Reading about life in a concentration camp is a brutal experience. Frankl had the advantages of being a grown man and a psychiatrist when he entered the system—he understood human behaviour, both good and bad, and could make assessments that the teenage Wiesel wasn’t able to. The fact is that anyone who survived the death camps ended up doing things that were selfish in order to survive and people who are starving don’t have the emotional energy to spare to care about others. They are numb to both their own suffering and that of even their own family members. Knowing that other prisoners were in worse shape and could have used more help and/or sympathy left these survivors with terrible guilt, feeling that they were faulty human beings who should have done better. They saw horrible things, they did things that they judge themselves for, and it is absolutely no wonder that they had psychological issues for the rest of their lives.
Where Frankl emerged from Auschwitz with a renewed sense of purpose, Wiesel seems to have changed profoundly—from an innocent, religious, and scholarly young man, he became a crusader to preserve the memory of the Holocaust. This book is a testament to his experience, his survival, and his mission.
Allan Quartermain is a sequel to the famous novel King Solomon's Mines. Quatermain has lost his only son and longs to get back into the wilderness. Having persuaded Sir Henry Curtis, Captain John Good, and the Zulu chief Umbopa to accompany him, they set out from the coast of east Africa, this time in search of a white race reputed to live north of Mount Kenya. They survive fierce encounters with Masai warriors, undergo a terrifying subterranean journey, and discover a lost civilization before being caught up in a passionate love-triangle that engulfs the country in a ferocious civil war.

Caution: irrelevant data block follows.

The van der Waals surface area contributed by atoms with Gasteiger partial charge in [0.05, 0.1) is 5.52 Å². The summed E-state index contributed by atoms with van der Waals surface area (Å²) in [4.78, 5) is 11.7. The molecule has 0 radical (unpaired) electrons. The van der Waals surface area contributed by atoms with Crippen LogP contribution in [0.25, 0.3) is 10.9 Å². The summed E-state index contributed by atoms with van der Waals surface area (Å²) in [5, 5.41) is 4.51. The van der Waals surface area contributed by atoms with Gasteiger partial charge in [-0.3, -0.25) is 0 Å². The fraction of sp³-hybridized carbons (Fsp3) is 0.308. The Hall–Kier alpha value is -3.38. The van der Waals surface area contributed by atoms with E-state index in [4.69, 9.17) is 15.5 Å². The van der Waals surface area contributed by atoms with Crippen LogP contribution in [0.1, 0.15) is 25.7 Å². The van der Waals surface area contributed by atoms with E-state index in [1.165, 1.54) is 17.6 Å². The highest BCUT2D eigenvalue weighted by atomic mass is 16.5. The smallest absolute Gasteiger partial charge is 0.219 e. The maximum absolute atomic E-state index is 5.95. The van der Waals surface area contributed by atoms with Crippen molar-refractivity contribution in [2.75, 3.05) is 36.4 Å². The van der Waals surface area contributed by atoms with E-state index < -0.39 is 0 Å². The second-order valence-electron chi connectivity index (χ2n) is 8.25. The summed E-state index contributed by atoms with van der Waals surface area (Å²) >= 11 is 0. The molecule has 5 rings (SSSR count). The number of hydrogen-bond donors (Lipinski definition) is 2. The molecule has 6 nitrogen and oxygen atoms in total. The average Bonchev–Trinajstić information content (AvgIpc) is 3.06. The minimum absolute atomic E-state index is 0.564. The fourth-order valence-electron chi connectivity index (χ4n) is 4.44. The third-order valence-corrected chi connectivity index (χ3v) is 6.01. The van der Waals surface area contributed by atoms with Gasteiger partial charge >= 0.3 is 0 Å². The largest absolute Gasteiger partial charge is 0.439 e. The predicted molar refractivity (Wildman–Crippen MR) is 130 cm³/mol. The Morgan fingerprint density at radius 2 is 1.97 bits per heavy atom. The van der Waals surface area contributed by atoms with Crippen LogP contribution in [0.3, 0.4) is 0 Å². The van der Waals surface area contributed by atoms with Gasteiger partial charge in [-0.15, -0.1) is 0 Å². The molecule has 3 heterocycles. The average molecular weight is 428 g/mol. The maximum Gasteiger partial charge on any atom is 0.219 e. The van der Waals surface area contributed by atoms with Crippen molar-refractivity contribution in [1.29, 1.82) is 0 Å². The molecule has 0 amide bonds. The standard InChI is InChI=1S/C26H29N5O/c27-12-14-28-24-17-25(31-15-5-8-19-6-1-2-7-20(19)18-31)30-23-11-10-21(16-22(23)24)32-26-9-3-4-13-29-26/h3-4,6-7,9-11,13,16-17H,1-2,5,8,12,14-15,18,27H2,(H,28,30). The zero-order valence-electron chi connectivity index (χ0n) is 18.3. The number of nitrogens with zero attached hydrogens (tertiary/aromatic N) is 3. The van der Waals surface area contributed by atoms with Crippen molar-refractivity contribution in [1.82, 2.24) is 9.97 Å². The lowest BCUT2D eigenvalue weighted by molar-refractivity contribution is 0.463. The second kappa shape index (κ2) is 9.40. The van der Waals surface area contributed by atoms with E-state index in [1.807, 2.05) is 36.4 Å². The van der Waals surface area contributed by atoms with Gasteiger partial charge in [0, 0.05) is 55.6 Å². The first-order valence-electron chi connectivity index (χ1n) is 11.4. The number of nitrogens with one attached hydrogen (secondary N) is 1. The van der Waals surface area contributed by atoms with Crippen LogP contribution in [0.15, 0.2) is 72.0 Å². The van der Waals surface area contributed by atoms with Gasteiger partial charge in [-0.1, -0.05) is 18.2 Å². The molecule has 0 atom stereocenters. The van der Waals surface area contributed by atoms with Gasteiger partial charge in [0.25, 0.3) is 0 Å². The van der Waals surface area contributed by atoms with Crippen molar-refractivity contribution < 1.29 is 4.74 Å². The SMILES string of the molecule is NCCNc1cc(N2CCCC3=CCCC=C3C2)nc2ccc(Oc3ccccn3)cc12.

I have read Haggard’s She and King Solomon's Mines, and I basically knew what to expect when I began Allan Quatermain. In many ways, AQ is a combination of the other two novels, but not quite as good as either one of them. It’s an adventure fantasy, starring rich Englishmen in deepest darkest Africa. They shoot a lot of animals and incidentally kill off quite a few African servants in the course of their quest. And what are they searching for, you ask? Why an unknown civilization of white people in an area where almost no one has gone before.
When the men find their Lost Civilization, Haggard doubles down on a good thing. Instead of one mysterious white woman ruling the area (as in She), he provides two of them in this novel! And just to show that the love triangle trope is not unique to modern romance literature, both of these queenly personages fall head over heels in love with Allan’s companion, Sir Henry. To say that this causes problems is an understatement. Also similar to She is Allan’s position vis-à-vis Sir Henry, just as Horace Holly played wise, humbler advisor to his young companion Leo.
I adore Haggard’s She, having discovered this portal to fantastical adventure during my high school years. I feel affection for all of his work because of that and it is impossible for me to rate it objectively, but if you are only going to read one of his adventure fantasies, choose She and get to know She-Who-Must-Be-Obeyed. Allan is just not quite as much fun.
Psychiatrist Viktor Frankl's memoir has riveted generations of readers with its descriptions of life in Nazi death camps and its lessons for spiritual survival. Between 1942 and 1945 Frankl labored in four different camps, including Auschwitz, while his parents, brother, and pregnant wife perished. Based on his own experience and the experiences of others he treated later in his practice, Frankl argues that we cannot avoid suffering but we can choose how to cope with it, find meaning in it, and move forward with renewed purpose. Frankl's theory-known as logotherapy, from the Greek word logos ("meaning")-holds that our primary drive in life is not pleasure, as Freud maintained, but the discovery and pursuit of what we personally find meaningful.
If there is meaning in life at all, then there must be meaning in suffering.